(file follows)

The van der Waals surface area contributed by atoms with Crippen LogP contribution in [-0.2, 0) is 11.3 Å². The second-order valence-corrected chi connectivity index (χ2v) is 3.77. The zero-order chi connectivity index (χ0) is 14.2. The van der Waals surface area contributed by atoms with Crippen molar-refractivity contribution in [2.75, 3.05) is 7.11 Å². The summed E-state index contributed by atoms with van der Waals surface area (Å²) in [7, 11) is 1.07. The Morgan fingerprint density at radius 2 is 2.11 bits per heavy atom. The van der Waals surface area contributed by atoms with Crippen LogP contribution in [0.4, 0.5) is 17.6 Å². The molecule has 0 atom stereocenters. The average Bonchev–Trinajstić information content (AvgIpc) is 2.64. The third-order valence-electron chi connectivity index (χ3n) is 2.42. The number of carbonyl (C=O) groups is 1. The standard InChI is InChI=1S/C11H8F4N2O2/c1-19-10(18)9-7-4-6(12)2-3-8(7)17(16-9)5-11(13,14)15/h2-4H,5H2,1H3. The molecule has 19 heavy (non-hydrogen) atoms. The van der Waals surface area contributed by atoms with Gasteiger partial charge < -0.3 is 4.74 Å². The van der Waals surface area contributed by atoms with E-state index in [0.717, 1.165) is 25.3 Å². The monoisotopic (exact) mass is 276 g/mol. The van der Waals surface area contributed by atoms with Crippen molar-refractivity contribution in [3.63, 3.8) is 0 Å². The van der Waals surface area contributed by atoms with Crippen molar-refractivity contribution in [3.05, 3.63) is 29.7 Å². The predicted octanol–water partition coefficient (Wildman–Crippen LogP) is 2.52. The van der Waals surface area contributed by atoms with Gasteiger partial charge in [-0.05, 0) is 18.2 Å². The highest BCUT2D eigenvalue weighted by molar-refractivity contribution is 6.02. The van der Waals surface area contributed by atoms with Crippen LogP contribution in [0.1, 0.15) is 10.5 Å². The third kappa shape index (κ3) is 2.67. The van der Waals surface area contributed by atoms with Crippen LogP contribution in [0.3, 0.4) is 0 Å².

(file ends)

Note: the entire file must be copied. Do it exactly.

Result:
The van der Waals surface area contributed by atoms with Crippen LogP contribution in [-0.2, 0) is 11.3 Å². The second-order valence-corrected chi connectivity index (χ2v) is 3.77. The zero-order chi connectivity index (χ0) is 14.2. The van der Waals surface area contributed by atoms with Crippen molar-refractivity contribution in [2.75, 3.05) is 7.11 Å². The summed E-state index contributed by atoms with van der Waals surface area (Å²) in [7, 11) is 1.07. The Morgan fingerprint density at radius 2 is 2.11 bits per heavy atom. The van der Waals surface area contributed by atoms with Crippen LogP contribution in [0.4, 0.5) is 17.6 Å². The molecule has 0 atom stereocenters. The average Bonchev–Trinajstić information content (AvgIpc) is 2.64. The third-order valence-electron chi connectivity index (χ3n) is 2.42. The number of carbonyl (C=O) groups is 1. The standard InChI is InChI=1S/C11H8F4N2O2/c1-19-10(18)9-7-4-6(12)2-3-8(7)17(16-9)5-11(13,14)15/h2-4H,5H2,1H3. The molecule has 19 heavy (non-hydrogen) atoms. The van der Waals surface area contributed by atoms with Gasteiger partial charge < -0.3 is 4.74 Å². The van der Waals surface area contributed by atoms with E-state index in [0.717, 1.165) is 25.3 Å². The monoisotopic (exact) mass is 276 g/mol. The van der Waals surface area contributed by atoms with Crippen molar-refractivity contribution in [3.63, 3.8) is 0 Å². The van der Waals surface area contributed by atoms with Crippen molar-refractivity contribution in [3.05, 3.63) is 29.7 Å². The predicted octanol–water partition coefficient (Wildman–Crippen LogP) is 2.52. The van der Waals surface area contributed by atoms with Gasteiger partial charge in [-0.05, 0) is 18.2 Å². The highest BCUT2D eigenvalue weighted by molar-refractivity contribution is 6.02. The van der Waals surface area contributed by atoms with Crippen LogP contribution in [0.1, 0.15) is 10.5 Å². The third kappa shape index (κ3) is 2.67. The van der Waals surface area contributed by atoms with Crippen LogP contribution in [0.3, 0.4) is 0 Å².